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Showing posts from January, 2010

Bujinkan Hi Jo Shiki, or uncommon sense.

Last night in class we addressed a common problem.  Many students practice unarmed taijutsu and they more or less are able accomplish the technique.  Maybe not do exactly what the teacher demonstrated, but reproduce a reasonable version that arises from their own taijutsu.  This is good.  This is how the Bujinkan is set up.  Each person's taijutsu is unique to them and should not look like a picture, video, or a mimed version of their teacher.  One problem that arises is when a weapon is put into the mix.

When a weapon is introduced, students get very attached to using it, or, conversely, they can't use it at all.  Moving naturally and using the weapon fluidly during the technique is a goal that many miss.  The weapon is an inanimate object.  With no attachment to being useful or even who wields it.  The same way one makes use of the earth, or the wind is how a weapon should be considered.

But something more.  Beyond common sense there is uncommon sense or things that can'…

Kyojitsu and Rokkon Shoujou?

How does kyojitsu connect to this years theme of rokkon shoujou?  I was in a class at the Hombu dojo where Soke said something very curious that may provide a clue:

Hatsumi Sensei spoke about not presenting strength, but rather weakness or friendliness.

He said in this way you wouldn't be a target or present a target.

He said sometimes lies and deception were necessary and that he doesn't get angry when someone uses them on him.  That he respects that they are practicing their Budo.

It's a happier way to go through life if you don't get upset over stuff like that.

Remember kyojitsu is an interchange of truth and falsehood.  So you can present friendliness and be ready to be a true friend, but the smile you present is that of purring tiger.  Relaxed yet powerful.  Content and dangerous.

Year of the tiger baby!

Hatsumi Sensei's "Gambatte" Inspires and Destroys Excuses.

A well known quote from Sensei:

"Gambatte" or "Keep Going. "

Simple.  Two words.  So why does it mean so much?  Why is it so hard to do?  And what does he mean exactly?

Soke wrote:

Forget your sadness, anger, grudges and hatred. Let them pass like smoke caught in a breeze. You should not deviate from the path of righteousness; you should lead a life worthy of a man. Don't be possessed by greed, luxury, or your ego. You should accept sorrows, sadness and hatred as they are, and consider them a chance for trial given to you by the powers... a blessing given by nature. Have both your mind and your time fully engaged in budo, and have your mind deeply set on bujutsu.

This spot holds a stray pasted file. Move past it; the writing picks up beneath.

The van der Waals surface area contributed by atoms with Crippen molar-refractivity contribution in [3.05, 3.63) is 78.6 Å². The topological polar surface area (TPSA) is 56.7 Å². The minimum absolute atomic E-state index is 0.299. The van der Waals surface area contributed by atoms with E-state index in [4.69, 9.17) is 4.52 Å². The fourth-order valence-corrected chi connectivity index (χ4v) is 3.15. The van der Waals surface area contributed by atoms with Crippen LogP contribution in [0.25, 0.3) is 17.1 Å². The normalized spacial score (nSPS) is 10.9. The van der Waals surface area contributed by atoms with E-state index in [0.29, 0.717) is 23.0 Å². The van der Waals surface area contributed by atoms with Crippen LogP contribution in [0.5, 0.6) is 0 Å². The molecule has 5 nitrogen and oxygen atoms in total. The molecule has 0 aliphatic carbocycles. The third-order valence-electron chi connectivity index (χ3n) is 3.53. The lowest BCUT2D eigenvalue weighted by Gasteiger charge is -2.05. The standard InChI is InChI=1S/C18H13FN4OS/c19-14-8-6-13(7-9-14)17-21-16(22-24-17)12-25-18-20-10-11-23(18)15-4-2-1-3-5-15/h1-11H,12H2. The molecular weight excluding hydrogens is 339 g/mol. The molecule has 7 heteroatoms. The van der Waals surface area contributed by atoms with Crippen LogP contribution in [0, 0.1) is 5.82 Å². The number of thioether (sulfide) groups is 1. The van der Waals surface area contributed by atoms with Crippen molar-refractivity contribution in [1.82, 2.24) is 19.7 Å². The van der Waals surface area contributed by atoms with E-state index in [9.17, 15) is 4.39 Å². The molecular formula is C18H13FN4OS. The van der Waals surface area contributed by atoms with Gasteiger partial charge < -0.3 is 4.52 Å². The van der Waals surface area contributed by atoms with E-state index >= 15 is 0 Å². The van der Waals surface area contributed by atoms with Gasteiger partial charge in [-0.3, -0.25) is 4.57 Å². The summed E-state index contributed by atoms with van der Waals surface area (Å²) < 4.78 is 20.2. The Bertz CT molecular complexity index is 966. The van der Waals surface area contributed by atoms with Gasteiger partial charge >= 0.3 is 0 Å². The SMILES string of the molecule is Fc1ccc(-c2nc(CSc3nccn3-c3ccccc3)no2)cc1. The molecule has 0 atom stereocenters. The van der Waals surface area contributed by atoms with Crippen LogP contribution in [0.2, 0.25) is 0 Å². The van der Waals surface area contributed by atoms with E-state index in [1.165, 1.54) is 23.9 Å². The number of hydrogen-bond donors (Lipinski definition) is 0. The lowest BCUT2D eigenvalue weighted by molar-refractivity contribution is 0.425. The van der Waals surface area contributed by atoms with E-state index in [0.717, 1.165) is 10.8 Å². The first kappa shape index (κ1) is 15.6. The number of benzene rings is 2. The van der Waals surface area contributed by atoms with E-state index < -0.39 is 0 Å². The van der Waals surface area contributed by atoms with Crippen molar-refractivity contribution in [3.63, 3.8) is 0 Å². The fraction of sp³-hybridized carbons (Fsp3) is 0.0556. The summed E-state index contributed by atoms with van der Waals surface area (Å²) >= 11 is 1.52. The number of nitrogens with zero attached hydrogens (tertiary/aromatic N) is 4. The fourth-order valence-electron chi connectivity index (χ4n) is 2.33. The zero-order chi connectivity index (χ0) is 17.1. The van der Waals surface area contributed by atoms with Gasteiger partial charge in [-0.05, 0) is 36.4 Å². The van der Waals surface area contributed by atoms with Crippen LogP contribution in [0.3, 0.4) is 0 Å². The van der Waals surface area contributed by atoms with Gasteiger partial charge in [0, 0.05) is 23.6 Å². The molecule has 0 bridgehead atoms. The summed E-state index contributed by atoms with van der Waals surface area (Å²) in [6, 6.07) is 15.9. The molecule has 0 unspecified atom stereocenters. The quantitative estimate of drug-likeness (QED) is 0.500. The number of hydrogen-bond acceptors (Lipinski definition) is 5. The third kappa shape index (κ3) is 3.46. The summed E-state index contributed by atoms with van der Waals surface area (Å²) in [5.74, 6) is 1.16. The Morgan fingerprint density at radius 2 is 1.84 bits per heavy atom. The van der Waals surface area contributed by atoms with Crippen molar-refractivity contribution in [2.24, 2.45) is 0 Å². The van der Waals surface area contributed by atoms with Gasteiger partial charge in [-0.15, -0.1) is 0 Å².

Adapted from Tetsuzan, Hatsumi Sensei's original newsletter in English.
    © Tetsuzan & Bujinkan International

がんばって

There is the idea in Japanese culture of Musha Shugyo.   It is a warriors quest.  But also a life quest.  In order to discover your purpose and along the way, yourself, you mu…

Bujinkan Kouun, Hatsumi Sensei's ideas on luck.

One day at Hombu, after doing a miraculous technique that seemed require impossible coincidence, Hatsumi Sensei said,

You have to be the type of person that lucky things happen to.

Really.  On reflection, I felt lucky to have heard him say that.  But that was several years ago, and the idea has stayed with me.  There seem to be many layers to that idea,  And I have heard Soke mention variations on it since.

Usually the way people speak that idea in English is, "you've got to get lucky."  Or, "hope I get lucky!"  As if luck is something that just happens to you.  Hatsumi Sensei's version seems to suggest that luck is a product of the type of person you are, or maybe an aspect of your heart or spirit.

One of the reasons that phrase resonated with me is that I have had many "unlucky" moments in my life.  Moments where I just cannot fathom the depths of my misfortune.  I won't bore you with the details, but Soke's statement seemed to suggest a s…

Kusari fundo, basic and advanced Bujinkan weapon.

In the Bujinkan we have a large amount of weapons. You can just look at the walls of the Hombu dojo or visit Hatsumi Sensei's house to witness an armory that would rival anything the Quartermaster in the James Bond movies would stock. And as Hatsumi Sensei often says, anything can be a weapon. I once watched him use a bag of walnuts from the market against an attacker!




Even with our exotic Ninja weaponry, sometimes the most advanced is the most simple. Something as simple as a rope or chain can be the most challenging to learn. I have seen very skilled martial artists fumble around like a kid tying a shoe when you put a rope in their hands. Flexible weapons are naturally unruly and difficult to control. And that also is their main advantage.

A good weapon to learn is kusari fundo or short cord (for safe training). The kusari fundo is a chain around 46 to 76 cm in length and weighted at both ends. It looks so simple lying there. It is easy to transport. And variations on…